But first, we stopped to unpack at our lodgings, the local youth hostel, which, I must admit wasn’t my first choice based on previous hostel stays during our earlier travels. Yet, this one was stellar. It was also practically emptied, which made the common areas easy to use and very quiet.
Once we were oriented with the kind help of the guy at the reception desk we walked downhill, under one of the city gates and to the waterfront where we supped at a local pub before entering the North Wales Cruising Club. There we were greeted by one of the members while the club quickly filled with others who were creating goody bags for their upcoming volunteer activity of playing Santa who comes by water, not by air.
Soon Martin and Hilary arrived and we caught up over drinks in the warmth of this cruising club before heading back to our bunks.
Friday, December 11
After breakfasting in the hostel dining room we left for the fortress castle eager to stretch our legs and learn more about this UNESCO World Heritage City.
With over three-quarters of a mile long wall interspersed with 22 towers, this town represents England’s fear of Welsh insurrection under the rule of King Edward I (1239-1307) or ‘Long Shanks’ (6’2”). This English king was the heir of Henry III and Eleanor of Province. To secure control of Wales Edward built and refurbished a chain of 17 castles by 1283.
The fortress that juts into the River Conwy sits on rocks which provide a natural deterrent to invaders. It’s a beautiful setting and remarkable considering these structures have remained standing since medieval times.
What amazed Max and me even more is that this structure was built in seven years! Can’t you just imagine the hustle and bustle associated with creating the foundation, ferrying the stones, then actually building block by block such a giant infrastructure? And, this was done without the benefit of modern cranes, bulldozers and CAD design…
As we climbed the inner passageways and stairs to towers and walls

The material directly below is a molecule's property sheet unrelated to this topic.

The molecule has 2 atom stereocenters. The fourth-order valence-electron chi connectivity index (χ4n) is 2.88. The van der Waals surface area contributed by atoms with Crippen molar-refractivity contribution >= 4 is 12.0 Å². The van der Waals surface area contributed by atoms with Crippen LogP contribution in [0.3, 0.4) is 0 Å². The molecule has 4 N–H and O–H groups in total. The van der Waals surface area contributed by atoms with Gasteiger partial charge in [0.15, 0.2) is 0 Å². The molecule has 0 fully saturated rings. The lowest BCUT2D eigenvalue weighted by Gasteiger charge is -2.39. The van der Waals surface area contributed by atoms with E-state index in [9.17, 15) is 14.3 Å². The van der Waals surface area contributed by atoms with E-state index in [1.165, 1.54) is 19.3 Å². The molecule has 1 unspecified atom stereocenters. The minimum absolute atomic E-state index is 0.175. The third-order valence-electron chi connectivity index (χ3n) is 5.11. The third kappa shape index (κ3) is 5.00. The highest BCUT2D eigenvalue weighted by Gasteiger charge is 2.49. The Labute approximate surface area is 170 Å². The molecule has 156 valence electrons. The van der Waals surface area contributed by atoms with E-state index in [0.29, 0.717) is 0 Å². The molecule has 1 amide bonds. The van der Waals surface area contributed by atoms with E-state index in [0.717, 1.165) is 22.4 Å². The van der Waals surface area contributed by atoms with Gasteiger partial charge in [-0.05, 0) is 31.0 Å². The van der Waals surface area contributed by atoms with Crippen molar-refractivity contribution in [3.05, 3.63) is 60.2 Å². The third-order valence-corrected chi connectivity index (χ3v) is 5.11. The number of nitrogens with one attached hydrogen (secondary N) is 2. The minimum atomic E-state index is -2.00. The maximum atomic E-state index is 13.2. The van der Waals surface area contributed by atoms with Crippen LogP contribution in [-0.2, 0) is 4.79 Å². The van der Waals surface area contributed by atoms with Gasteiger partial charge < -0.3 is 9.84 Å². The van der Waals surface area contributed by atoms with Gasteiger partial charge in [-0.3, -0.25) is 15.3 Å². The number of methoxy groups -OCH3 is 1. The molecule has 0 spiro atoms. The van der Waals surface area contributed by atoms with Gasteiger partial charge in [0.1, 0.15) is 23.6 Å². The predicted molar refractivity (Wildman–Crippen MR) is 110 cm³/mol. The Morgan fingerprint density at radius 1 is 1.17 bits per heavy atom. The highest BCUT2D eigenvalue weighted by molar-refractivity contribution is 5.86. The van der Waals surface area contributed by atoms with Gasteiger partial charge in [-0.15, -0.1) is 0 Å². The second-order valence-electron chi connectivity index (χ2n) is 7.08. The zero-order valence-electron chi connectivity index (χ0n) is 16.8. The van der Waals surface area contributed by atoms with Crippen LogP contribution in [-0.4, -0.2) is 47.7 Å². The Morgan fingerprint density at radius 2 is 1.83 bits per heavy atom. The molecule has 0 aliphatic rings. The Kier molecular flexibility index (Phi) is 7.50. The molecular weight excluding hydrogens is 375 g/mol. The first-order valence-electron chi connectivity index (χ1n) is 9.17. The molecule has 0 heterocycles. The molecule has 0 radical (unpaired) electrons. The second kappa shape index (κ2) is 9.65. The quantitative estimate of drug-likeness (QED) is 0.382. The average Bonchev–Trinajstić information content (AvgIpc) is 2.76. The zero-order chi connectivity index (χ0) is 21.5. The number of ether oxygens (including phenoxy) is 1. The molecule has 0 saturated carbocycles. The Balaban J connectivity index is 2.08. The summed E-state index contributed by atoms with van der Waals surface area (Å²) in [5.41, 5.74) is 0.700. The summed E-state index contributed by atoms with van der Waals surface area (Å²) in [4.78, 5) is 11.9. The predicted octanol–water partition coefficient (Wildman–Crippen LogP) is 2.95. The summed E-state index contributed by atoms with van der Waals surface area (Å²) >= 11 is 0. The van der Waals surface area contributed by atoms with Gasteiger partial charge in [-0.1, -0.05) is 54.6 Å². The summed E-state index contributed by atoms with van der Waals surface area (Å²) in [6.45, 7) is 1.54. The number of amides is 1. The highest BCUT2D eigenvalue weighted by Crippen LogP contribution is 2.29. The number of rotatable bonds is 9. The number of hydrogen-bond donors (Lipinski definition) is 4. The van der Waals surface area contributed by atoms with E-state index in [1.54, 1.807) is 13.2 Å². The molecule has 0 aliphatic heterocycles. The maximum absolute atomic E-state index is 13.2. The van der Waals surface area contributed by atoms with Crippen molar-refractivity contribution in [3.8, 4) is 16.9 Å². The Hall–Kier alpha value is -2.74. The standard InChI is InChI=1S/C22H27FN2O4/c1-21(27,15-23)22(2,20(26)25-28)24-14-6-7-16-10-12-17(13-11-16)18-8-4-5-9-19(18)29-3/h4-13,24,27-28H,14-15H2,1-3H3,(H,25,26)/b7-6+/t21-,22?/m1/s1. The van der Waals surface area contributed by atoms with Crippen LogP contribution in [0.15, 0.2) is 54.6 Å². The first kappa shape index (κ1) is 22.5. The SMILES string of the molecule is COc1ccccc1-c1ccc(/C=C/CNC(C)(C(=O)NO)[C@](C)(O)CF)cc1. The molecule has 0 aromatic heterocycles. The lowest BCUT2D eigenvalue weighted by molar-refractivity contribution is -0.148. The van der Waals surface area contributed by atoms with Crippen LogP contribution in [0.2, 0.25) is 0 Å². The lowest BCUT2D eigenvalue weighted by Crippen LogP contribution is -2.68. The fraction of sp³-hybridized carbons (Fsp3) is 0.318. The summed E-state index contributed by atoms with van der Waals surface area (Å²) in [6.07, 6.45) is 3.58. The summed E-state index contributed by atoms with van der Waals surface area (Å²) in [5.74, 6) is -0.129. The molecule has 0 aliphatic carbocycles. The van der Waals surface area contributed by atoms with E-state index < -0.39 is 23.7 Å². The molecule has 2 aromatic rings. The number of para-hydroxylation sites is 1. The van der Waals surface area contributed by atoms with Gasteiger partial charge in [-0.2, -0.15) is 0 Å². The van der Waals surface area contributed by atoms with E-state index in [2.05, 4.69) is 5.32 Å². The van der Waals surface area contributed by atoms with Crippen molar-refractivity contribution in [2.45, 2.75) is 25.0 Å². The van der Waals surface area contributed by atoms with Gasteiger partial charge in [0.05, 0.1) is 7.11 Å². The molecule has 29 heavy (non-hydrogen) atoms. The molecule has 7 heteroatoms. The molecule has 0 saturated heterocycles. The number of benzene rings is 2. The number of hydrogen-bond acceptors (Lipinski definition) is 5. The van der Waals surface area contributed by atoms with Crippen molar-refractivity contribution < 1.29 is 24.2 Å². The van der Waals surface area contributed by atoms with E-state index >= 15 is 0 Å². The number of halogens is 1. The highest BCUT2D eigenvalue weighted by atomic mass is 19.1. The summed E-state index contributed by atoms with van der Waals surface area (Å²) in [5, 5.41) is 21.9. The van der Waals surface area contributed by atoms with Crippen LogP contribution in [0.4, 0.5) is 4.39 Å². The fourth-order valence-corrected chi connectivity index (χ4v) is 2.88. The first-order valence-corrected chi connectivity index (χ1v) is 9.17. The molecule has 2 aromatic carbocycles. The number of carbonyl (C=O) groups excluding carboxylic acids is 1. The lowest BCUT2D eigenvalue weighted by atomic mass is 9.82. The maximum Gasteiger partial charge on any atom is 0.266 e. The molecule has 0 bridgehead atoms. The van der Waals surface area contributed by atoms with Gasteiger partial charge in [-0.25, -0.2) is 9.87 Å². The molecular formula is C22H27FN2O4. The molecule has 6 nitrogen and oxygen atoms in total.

and gazed out from the castle
mounted placards explained the historical signficance of the rooms and time Edward I spent cloistered in his stone fortress. What clearly came through was the Welsh sentiment towards their English ruler and fellow conquerors.
For instance, check out the last line in this excerpt under the heading “Hostile takeover stimulated building boom”:
And, if that didn’t give you a clue to how they really felt, try this one:
We felt we could have been speaking with someone from those times due to the commentary provided on these 21st century displays. Obviously, King Edward I couldn’t die soon enough; and, from their view I can understand why.
As in Scotland, signs and communications are bilingual to ensure this country’s language lives. Of course, we couldn’t understand a syllable much less a whole word when confronted with it. But, it’s a lovely language the few times we heard it spoken around us.
Some historical footnotes resulting from Edward’s rule:
In 1301 he named his son Prince of Wales, an appellation continuing to this day.
He was responsible for the hanging, drawing and quartering of the Scottish hero, William Wallace in 1305.
And, Edward died on route to fight the next Scottish rebel, Robert the Bruce, in 1307.
Again, history’s fascinating connectivity captured us in its spell as we both recalled our Scottish travels earlier this year.
Strolling down to the waterfront we passed a 14th-century timbered stone dwelling (Aberyconwy House)
and the smallest house in Great Britain.
We couldn’t help noticing some paper stuck to the hulls of overturned dinghies and, after reading them, were thankful JUANONA’s dinghy was carefully stowed aboard.
Due to the time of year another site, Plas Mawr, a 16th-century Elizabethan house, was closed for the season, so we decided to walk part of the town walls. Built in only four years (1283-1287), they ran for nearly a mile. The English lived inside, the Welsh, outside. Great way to engender comaraderie.
Encircling the entire town, the walls make for a great viewing platform, both of the river and of the town itself.
With more daylight time ahead of us we jumped back in our car to toddle around the countryside for an hour, noticing flooded areas due to earlier storms that devastated the Lake District just north of here.
Back at our hostel we prepared our dinner in the well-outfitted communal kitchen. Another fairly early night in our bunks
with tomorrow’s itinerary involving an Englishman and his home. I cannot tell what the dickens his name is. :)